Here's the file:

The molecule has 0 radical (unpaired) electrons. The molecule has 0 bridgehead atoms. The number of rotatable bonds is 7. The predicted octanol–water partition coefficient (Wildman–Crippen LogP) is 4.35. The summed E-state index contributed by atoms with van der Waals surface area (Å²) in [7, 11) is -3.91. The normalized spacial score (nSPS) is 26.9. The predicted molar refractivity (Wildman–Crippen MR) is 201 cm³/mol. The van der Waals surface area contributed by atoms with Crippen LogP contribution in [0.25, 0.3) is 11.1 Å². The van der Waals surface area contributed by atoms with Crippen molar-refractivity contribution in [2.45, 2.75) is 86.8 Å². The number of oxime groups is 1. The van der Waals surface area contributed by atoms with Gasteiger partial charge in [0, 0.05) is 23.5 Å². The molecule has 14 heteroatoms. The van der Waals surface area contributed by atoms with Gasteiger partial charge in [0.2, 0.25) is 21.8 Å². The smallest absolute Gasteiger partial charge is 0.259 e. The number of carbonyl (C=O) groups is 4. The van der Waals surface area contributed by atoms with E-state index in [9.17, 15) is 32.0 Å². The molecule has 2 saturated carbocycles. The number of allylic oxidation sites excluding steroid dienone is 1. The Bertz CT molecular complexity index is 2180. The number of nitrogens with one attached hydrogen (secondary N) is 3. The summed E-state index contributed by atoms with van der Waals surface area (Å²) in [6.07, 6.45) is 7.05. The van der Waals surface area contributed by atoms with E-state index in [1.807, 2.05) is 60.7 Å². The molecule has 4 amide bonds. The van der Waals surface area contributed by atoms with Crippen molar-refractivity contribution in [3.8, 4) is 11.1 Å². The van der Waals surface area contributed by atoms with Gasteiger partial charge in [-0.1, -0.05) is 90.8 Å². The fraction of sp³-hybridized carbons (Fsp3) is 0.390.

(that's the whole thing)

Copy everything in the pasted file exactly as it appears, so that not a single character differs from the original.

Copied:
The molecule has 0 radical (unpaired) electrons. The molecule has 0 bridgehead atoms. The number of rotatable bonds is 7. The predicted octanol–water partition coefficient (Wildman–Crippen LogP) is 4.35. The summed E-state index contributed by atoms with van der Waals surface area (Å²) in [7, 11) is -3.91. The normalized spacial score (nSPS) is 26.9. The predicted molar refractivity (Wildman–Crippen MR) is 201 cm³/mol. The van der Waals surface area contributed by atoms with Crippen LogP contribution in [0.25, 0.3) is 11.1 Å². The van der Waals surface area contributed by atoms with Crippen molar-refractivity contribution in [2.45, 2.75) is 86.8 Å². The number of oxime groups is 1. The van der Waals surface area contributed by atoms with Gasteiger partial charge in [0, 0.05) is 23.5 Å². The molecule has 14 heteroatoms. The van der Waals surface area contributed by atoms with Gasteiger partial charge in [0.2, 0.25) is 21.8 Å². The smallest absolute Gasteiger partial charge is 0.259 e. The number of carbonyl (C=O) groups is 4. The van der Waals surface area contributed by atoms with E-state index in [9.17, 15) is 32.0 Å². The molecule has 2 saturated carbocycles. The number of allylic oxidation sites excluding steroid dienone is 1. The Bertz CT molecular complexity index is 2180. The number of nitrogens with one attached hydrogen (secondary N) is 3. The summed E-state index contributed by atoms with van der Waals surface area (Å²) in [6.07, 6.45) is 7.05. The van der Waals surface area contributed by atoms with E-state index in [1.807, 2.05) is 60.7 Å². The molecule has 4 amide bonds. The van der Waals surface area contributed by atoms with Crippen molar-refractivity contribution in [3.8, 4) is 11.1 Å². The van der Waals surface area contributed by atoms with Gasteiger partial charge in [-0.1, -0.05) is 90.8 Å². The fraction of sp³-hybridized carbons (Fsp3) is 0.390.